Traditional healers are the acclaimed people in a tribal community who provide health care to the local people. Their putative knowledge of natural resources embodying plant and animal sources and mineral substances along with conventional social, ethical, religious, magico-religious and cultural, practices is well-recognized by the indigenous community. It is this competence of the healers that that they work as medical practitioners in the region and help in social, physical and mental well-being of the people in the society.

Traditional healers: A valuable resource

Traditional healers serve as important resourceful persons for the ethnobotanical information of the tribal region. They not only have knowledge about the occurrence and morphological description of the plants, but also about their medicinal uses, socio-cultural significance and correlation to the local communities. Their traditional medical knowledge ranges from medicines, food, nutrition, daily routines, customs, and rituals to traditions of the community. They are immensely skilled in using indigenous medicinal plants for various treatments and therapies.

They are identified as proper knowledgeable informants in the area. They are mostly one or a few elderly people in the village or tribe who are familiar with the local flora and their medicinal uses. Generally, they are called ‘medicinemen’ or ‘Kaviraj’. But they may be known by varied names in different tribes such as ‘Gaita’ by Gonds of central India, ‘Amchis’ by Ladakhis, and ‘Plathis’ by Kani tribe of Western Ghats of Kerala, India.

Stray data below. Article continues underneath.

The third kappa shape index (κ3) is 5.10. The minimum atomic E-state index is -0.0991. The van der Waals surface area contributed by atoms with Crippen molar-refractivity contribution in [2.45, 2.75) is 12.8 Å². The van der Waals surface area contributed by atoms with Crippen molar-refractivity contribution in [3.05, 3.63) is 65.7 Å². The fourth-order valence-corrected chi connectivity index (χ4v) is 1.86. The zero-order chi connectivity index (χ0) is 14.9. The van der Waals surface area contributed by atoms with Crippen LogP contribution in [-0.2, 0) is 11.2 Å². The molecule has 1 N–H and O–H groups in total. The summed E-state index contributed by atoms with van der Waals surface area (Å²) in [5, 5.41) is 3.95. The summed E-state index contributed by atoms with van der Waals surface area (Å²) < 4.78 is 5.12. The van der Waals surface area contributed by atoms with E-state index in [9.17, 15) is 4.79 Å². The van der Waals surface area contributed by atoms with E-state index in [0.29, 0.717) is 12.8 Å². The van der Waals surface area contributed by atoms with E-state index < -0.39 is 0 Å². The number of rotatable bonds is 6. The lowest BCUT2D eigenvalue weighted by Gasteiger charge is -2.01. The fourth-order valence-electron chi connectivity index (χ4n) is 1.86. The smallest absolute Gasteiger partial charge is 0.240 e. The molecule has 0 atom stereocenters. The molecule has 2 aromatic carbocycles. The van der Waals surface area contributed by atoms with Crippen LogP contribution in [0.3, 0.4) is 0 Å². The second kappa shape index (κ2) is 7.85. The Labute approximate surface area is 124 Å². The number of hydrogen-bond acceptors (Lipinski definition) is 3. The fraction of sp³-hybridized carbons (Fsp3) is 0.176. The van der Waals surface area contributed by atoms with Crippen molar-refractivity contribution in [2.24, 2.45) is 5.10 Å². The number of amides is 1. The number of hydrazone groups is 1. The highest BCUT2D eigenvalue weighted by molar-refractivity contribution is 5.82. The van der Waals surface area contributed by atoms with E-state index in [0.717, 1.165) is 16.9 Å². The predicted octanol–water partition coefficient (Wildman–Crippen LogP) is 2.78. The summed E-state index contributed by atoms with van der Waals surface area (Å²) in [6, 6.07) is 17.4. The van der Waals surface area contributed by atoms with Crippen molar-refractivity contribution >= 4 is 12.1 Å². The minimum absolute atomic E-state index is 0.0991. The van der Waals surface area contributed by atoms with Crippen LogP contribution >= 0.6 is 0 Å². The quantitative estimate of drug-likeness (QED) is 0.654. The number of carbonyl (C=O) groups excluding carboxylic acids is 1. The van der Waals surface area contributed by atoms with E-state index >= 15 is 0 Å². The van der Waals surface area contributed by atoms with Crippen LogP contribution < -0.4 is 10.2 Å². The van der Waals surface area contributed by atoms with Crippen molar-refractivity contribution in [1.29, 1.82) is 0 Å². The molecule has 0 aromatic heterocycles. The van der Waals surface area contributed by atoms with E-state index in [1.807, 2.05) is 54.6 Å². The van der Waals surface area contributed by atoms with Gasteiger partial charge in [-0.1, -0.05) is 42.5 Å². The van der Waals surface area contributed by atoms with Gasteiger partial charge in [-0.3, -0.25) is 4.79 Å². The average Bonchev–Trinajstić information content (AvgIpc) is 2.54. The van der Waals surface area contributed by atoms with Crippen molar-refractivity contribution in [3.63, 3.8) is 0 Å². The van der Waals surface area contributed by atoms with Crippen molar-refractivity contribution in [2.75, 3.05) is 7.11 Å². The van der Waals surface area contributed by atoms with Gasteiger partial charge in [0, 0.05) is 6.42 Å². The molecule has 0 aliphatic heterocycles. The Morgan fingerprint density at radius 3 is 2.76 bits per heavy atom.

Primary health care providers       

Traditional healers are primary health care providers in the region. They have an in-depth knowledge about the medicinal and pharmacological properties of the plants. They are well-acquainted with native plant remedies and the strength and purity of therapeutic drugs. Many serious diseases and common ailments are extensively been treated by traditional healers worldwide. For instance, in North East India, traditional healers use a large number of herbs to treat malaria and jaundice, which are commonly prevalent there (Shankar et al., 2012).

The traditional knowledge and services of traditional healers in a local community encompasses but is not limited to:

  • administration of daily food and nutrition
  • treatment of common ailments and illnesses
  • reproductive health procedures
  • management of serious and chronic diseases
  • addressing all kinds of public health requirements